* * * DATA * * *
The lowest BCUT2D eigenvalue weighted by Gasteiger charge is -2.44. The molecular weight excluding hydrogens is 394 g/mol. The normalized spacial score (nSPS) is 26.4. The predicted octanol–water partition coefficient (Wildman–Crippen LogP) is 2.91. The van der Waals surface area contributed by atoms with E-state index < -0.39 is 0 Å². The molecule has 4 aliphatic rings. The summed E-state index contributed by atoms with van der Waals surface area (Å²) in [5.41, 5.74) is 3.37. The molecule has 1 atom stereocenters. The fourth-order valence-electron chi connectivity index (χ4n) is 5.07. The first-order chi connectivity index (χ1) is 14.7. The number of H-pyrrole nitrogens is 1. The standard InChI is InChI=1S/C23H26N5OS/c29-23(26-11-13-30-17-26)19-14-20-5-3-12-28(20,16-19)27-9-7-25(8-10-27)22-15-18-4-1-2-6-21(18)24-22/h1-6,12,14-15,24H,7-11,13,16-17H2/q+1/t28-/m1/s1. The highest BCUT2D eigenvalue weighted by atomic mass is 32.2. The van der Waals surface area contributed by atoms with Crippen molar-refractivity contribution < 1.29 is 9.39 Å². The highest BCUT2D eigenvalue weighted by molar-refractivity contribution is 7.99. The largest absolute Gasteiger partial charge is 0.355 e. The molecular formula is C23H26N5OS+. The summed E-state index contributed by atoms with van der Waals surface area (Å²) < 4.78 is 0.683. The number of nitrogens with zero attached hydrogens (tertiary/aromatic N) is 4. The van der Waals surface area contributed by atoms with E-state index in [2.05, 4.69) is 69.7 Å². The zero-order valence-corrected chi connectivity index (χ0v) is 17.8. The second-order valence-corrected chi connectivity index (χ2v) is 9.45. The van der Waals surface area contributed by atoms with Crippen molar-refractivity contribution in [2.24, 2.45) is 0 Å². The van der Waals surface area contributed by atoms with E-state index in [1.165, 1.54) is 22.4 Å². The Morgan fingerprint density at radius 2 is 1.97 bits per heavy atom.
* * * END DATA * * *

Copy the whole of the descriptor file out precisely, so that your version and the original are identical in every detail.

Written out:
The lowest BCUT2D eigenvalue weighted by Gasteiger charge is -2.44. The molecular weight excluding hydrogens is 394 g/mol. The normalized spacial score (nSPS) is 26.4. The predicted octanol–water partition coefficient (Wildman–Crippen LogP) is 2.91. The van der Waals surface area contributed by atoms with E-state index < -0.39 is 0 Å². The molecule has 4 aliphatic rings. The summed E-state index contributed by atoms with van der Waals surface area (Å²) in [5.41, 5.74) is 3.37. The molecule has 1 atom stereocenters. The fourth-order valence-electron chi connectivity index (χ4n) is 5.07. The first-order chi connectivity index (χ1) is 14.7. The number of H-pyrrole nitrogens is 1. The standard InChI is InChI=1S/C23H26N5OS/c29-23(26-11-13-30-17-26)19-14-20-5-3-12-28(20,16-19)27-9-7-25(8-10-27)22-15-18-4-1-2-6-21(18)24-22/h1-6,12,14-15,24H,7-11,13,16-17H2/q+1/t28-/m1/s1. The highest BCUT2D eigenvalue weighted by atomic mass is 32.2. The van der Waals surface area contributed by atoms with Crippen molar-refractivity contribution < 1.29 is 9.39 Å². The highest BCUT2D eigenvalue weighted by molar-refractivity contribution is 7.99. The largest absolute Gasteiger partial charge is 0.355 e. The molecular formula is C23H26N5OS+. The summed E-state index contributed by atoms with van der Waals surface area (Å²) < 4.78 is 0.683. The number of nitrogens with zero attached hydrogens (tertiary/aromatic N) is 4. The van der Waals surface area contributed by atoms with E-state index in [2.05, 4.69) is 69.7 Å². The zero-order valence-corrected chi connectivity index (χ0v) is 17.8. The second-order valence-corrected chi connectivity index (χ2v) is 9.45. The van der Waals surface area contributed by atoms with Crippen molar-refractivity contribution in [2.24, 2.45) is 0 Å². The van der Waals surface area contributed by atoms with E-state index in [1.165, 1.54) is 22.4 Å². The Morgan fingerprint density at radius 2 is 1.97 bits per heavy atom.